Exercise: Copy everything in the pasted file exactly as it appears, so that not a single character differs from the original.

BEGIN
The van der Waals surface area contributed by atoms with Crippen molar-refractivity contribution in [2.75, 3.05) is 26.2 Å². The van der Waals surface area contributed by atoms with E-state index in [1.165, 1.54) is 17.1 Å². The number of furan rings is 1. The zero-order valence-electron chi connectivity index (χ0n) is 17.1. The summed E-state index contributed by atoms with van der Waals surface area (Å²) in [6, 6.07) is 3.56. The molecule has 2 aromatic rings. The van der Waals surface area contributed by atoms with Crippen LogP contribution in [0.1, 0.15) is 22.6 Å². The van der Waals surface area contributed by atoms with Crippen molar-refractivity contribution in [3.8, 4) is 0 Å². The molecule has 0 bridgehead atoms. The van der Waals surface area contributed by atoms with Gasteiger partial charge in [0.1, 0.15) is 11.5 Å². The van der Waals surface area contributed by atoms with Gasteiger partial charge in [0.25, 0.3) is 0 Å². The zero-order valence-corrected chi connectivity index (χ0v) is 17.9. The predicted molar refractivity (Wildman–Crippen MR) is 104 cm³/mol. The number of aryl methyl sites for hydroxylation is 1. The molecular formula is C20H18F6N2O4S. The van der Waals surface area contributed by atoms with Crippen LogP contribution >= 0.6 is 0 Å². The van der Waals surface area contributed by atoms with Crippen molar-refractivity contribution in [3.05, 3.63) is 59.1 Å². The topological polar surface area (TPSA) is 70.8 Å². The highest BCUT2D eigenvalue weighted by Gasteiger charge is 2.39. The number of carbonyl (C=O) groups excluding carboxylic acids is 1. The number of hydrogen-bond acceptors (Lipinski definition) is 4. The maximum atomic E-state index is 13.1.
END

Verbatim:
The van der Waals surface area contributed by atoms with Crippen molar-refractivity contribution in [2.75, 3.05) is 26.2 Å². The van der Waals surface area contributed by atoms with E-state index in [1.165, 1.54) is 17.1 Å². The number of furan rings is 1. The zero-order valence-electron chi connectivity index (χ0n) is 17.1. The summed E-state index contributed by atoms with van der Waals surface area (Å²) in [6, 6.07) is 3.56. The molecule has 2 aromatic rings. The van der Waals surface area contributed by atoms with Crippen LogP contribution in [0.1, 0.15) is 22.6 Å². The van der Waals surface area contributed by atoms with Crippen molar-refractivity contribution in [3.8, 4) is 0 Å². The molecule has 0 bridgehead atoms. The van der Waals surface area contributed by atoms with Gasteiger partial charge in [0.1, 0.15) is 11.5 Å². The van der Waals surface area contributed by atoms with Gasteiger partial charge in [0.25, 0.3) is 0 Å². The zero-order valence-corrected chi connectivity index (χ0v) is 17.9. The predicted molar refractivity (Wildman–Crippen MR) is 104 cm³/mol. The number of aryl methyl sites for hydroxylation is 1. The molecular formula is C20H18F6N2O4S. The van der Waals surface area contributed by atoms with Crippen LogP contribution >= 0.6 is 0 Å². The van der Waals surface area contributed by atoms with Crippen molar-refractivity contribution in [3.05, 3.63) is 59.1 Å². The topological polar surface area (TPSA) is 70.8 Å². The highest BCUT2D eigenvalue weighted by Gasteiger charge is 2.39. The number of carbonyl (C=O) groups excluding carboxylic acids is 1. The number of hydrogen-bond acceptors (Lipinski definition) is 4. The maximum atomic E-state index is 13.1.